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This article in AJ

  1. Vol. 76 No. 2, p. 289-294
     
    Received: Aug 1, 1983
    Published: Mar, 1984


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doi:10.2134/agronj1984.00021962007600020027x

Protein and Mineral Concentrations of Selected Wild Sunflower Species1

  1. Gerald J. Seiler2

Abstract

Abstract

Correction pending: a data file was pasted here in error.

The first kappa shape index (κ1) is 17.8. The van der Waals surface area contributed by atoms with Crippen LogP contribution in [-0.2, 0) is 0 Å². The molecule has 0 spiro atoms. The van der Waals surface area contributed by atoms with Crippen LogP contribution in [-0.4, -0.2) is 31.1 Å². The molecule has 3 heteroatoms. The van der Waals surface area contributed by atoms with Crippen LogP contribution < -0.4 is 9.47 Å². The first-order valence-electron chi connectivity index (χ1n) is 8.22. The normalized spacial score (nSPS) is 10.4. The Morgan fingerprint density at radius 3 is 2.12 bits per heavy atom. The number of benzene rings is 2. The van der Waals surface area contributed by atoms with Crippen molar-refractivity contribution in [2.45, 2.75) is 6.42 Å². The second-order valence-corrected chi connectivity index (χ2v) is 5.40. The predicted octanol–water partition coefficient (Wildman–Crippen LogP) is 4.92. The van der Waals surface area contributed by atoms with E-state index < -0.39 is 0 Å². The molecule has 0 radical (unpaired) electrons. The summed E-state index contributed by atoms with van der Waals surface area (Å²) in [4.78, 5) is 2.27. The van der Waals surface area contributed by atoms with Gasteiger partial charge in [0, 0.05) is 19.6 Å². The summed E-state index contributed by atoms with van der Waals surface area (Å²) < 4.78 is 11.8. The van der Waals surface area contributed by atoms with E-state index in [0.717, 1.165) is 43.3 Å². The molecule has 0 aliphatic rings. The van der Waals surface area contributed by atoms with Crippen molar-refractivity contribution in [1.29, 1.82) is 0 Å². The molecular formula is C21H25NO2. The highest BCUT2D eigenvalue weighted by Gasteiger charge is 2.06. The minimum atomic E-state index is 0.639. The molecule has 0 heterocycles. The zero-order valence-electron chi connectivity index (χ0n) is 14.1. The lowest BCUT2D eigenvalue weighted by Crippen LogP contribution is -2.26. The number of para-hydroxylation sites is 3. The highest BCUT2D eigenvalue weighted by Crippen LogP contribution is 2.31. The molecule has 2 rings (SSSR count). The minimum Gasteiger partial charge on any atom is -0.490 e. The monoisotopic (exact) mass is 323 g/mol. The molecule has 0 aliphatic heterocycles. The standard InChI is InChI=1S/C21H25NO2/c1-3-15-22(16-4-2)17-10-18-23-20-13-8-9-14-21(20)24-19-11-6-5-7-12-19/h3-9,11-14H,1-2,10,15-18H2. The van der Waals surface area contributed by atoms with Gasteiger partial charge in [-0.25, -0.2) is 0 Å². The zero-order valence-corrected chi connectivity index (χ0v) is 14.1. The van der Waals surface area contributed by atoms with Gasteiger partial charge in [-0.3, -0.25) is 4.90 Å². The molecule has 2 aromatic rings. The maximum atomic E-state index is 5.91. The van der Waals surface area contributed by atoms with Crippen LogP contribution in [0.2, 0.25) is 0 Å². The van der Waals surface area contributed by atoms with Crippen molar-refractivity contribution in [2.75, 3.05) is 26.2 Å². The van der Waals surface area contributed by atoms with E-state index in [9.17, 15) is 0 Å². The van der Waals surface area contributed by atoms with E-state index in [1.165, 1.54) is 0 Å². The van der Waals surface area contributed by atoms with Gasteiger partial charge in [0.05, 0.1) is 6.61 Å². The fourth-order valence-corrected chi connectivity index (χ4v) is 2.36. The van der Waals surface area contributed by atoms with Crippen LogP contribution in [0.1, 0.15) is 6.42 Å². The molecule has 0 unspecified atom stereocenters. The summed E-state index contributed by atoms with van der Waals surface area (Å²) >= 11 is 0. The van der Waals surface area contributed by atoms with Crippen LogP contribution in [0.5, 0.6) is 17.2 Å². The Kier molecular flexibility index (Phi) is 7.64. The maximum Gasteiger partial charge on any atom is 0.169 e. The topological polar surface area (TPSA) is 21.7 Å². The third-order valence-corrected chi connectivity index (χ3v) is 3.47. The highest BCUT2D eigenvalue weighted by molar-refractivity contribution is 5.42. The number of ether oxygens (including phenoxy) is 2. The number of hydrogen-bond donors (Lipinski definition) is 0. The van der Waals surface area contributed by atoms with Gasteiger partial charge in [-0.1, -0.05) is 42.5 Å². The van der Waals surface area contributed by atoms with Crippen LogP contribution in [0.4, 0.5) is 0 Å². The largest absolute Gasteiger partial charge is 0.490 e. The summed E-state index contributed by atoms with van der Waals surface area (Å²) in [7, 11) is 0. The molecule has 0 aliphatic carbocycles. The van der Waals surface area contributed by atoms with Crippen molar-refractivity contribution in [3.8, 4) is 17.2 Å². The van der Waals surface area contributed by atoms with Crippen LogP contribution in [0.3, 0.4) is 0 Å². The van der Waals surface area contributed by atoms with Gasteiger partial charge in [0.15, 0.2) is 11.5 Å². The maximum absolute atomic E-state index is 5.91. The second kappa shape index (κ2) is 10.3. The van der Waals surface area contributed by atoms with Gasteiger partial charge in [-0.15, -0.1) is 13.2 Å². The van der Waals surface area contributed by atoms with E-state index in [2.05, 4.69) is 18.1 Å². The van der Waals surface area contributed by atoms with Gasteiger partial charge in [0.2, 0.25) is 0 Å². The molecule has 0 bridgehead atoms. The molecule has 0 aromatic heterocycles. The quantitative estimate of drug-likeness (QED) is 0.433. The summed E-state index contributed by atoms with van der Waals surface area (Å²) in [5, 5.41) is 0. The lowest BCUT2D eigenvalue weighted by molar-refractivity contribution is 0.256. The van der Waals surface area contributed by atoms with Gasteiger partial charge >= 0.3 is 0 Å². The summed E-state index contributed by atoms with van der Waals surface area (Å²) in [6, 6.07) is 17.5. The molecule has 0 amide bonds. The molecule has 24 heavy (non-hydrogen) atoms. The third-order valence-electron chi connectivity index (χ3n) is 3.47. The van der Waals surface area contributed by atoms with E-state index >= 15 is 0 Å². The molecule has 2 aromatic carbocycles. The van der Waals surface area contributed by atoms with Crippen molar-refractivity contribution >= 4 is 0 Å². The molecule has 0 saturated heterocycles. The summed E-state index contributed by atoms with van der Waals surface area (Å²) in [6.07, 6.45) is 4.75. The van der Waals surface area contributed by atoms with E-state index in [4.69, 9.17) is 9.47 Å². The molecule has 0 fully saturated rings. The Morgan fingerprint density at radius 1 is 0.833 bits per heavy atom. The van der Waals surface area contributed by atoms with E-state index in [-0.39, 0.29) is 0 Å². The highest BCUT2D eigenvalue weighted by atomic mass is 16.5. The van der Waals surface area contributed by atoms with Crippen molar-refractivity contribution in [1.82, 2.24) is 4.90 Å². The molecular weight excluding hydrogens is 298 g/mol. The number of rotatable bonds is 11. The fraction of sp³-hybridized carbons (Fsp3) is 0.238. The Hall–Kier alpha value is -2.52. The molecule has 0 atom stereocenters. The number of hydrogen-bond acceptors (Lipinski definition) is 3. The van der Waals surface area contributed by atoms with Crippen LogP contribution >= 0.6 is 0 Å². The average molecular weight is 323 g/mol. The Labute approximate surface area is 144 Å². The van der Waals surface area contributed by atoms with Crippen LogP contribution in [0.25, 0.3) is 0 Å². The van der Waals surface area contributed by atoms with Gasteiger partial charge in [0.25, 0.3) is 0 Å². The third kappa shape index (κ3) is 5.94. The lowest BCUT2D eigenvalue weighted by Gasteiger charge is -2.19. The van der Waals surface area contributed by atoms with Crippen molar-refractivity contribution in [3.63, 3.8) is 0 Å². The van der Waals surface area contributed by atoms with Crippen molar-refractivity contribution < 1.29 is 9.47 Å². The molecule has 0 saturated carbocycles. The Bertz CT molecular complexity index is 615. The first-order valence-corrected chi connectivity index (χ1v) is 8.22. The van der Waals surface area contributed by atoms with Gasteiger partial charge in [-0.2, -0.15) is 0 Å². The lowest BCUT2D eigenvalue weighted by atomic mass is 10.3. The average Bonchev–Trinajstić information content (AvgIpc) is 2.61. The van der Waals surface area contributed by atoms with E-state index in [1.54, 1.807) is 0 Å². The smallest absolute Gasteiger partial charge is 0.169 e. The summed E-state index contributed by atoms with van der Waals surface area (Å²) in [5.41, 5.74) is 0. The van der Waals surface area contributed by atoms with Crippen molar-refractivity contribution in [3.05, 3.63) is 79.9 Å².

Although wild sunflowers (Helianthus spp.) can be components of pastures, hay, and silage, limited information is available on the forage-quality of sunflower species. The objective of this study was to evaluate wild species of sunflower for protein and mineral concentrations. The experiment had a completely randomized design with three replications. The plots were planted in Pullman clay loam (fine, mixed, thermic Torrertic Palenstolls) soil. The leaves and stems of 26 perennial and one annual wild Helianthus spp., and a commercial annual sunflower hybrid planted in pure stands were evaluated at vegetative, flowering, and fruiting stages to ascertain their nutritive value for ruminants. Crude protein (CP) of 140 g kg−1 and above occurred in the leaves of 11 of the 26 perennial species at the vegetative stage. At the flowering stage, only two of the 26 perennial species had CP concentrations above 140 g kg−1 in the leaves. Willow-leaf sunflower (Helianthus salicifolius Dieter) had the highest leaf CP (180 g kg−1) at the vegetative stage. Wild annual sunflower (H. annuus L.) and the commercial ‘Hybrid 894’ had leaf CP concentrations above 140 g kg−1 at all stages of maturity. Crude protein concentrations generally declined as plants matured. Crude protein concentrations of seeds were higher in most of the perennial sunflower species than in the wild annual or commercial sunflower. Nutritionally, adequate amounts of Ca (2 to 5 g kg−1), Mg (2 g kg−1), and K (8 g kg−1) were present in the leaves and seed of all wild sunflower species and commercial sunflower. The leaves and stems of all species except the Arizona sunflower (H. arizonensis R. Jackson) had sub-optimum P levels for high-producing ruminants. Nutritionally adequate amounts of P (3 g kg−1) were present in seeds of all sunflowers examined. At the vegetative stage, nutrient level of some of the wild perennial sunflowers is comparable to that of cultivated sunflower. Ruminants most likely would not graze pure stands of wild sunflower, but would graze it in mixed stands with other forbs and grasses. The wild sunflower species may also be incorporated in hay or silage and still offer a satisfactory nutrition level.

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